NORFOLK, Va. — The Virginia Employment Commission (VEC) is changing its policies to give claimants benefits while the commission reviews their claims.
It used to be that if an unemployment insurance claim was in dispute, the Virginian who was requesting payments had to wait for a ruling on their case to receive any money.
Now, if the issue isn't fixed in three weeks, people will receive weekly benefits while their cases are still in the process of being adjudicated.
However, if the commission decides their claim is invalid at the end of the process, that claimant will have to pay back the money they were given.
Junita Holley, an unemployed worker in Norfolk, said she was receiving benefits until August, when they stopped because of a contested claim with her former employer. She’s been waiting ever since.
“I’ve just been praying and I hoping I’m one of those people that they go ahead and give me my money and if I have to pay it back I’ll pay it back but I just want what’s rightfully mine right now," Holley said.
She said she believes she's one of tens of thousands of Virginians eligible to start receiving benefits again, but after months of waiting for VEC to resolve her case, she's not confident.
"It really hurts me, it hurts me that I can’t do nothing for my kids," Holley said. "Because at this point I’m begging, and I don’t like to beg anybody for anything.”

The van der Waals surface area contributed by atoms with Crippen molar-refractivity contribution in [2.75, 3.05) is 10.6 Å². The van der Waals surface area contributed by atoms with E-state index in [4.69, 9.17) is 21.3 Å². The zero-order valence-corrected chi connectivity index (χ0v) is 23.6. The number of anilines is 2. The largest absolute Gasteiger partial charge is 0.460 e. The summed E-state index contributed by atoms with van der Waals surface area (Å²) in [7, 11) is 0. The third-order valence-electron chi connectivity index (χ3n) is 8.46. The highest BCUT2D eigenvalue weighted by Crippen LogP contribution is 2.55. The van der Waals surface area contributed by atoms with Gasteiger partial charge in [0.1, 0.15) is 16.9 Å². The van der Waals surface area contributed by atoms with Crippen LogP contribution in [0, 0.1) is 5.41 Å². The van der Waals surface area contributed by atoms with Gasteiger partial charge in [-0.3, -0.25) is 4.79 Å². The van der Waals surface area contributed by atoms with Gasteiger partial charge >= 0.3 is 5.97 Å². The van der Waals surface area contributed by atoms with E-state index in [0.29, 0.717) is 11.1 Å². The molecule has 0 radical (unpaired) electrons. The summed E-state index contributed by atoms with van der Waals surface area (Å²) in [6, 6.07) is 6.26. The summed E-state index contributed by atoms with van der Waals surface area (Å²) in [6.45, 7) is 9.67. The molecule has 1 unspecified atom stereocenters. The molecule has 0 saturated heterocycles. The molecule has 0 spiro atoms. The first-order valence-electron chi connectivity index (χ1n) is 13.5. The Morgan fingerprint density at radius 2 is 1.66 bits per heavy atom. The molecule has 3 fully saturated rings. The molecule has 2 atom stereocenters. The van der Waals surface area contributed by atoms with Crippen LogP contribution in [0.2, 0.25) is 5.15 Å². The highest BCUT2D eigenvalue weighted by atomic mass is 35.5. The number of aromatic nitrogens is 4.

William Walton, the unemployment insurance director for the VEC, explained the impacts of the policy change in a December 10 letter.
"There will be individuals who will ultimately be overpaid," he wrote. "We will be communicating with those affected individuals by way of a notice sent through the U.S. Postal Service as well as through a text messaging campaign."
That letter said there are 75,000 claims waiting on adjudication that the change in payment policy could help. They plan to take this approach with all disputed claims by December 15.
Earlier in the year, the VEC had diverted staff from multiple divisions to handle a "historic" volume of unemployment insurance claims. Walton said the backlog of claims was almost taken care of.
"We have processed over 1,380,000 claims and only have a backlog of 168,000 remaining. We will eliminate this backlog later this month," he wrote.
While the commission pivots to focus experienced staff on problems with claims, they're planning to start with the oldest cases first.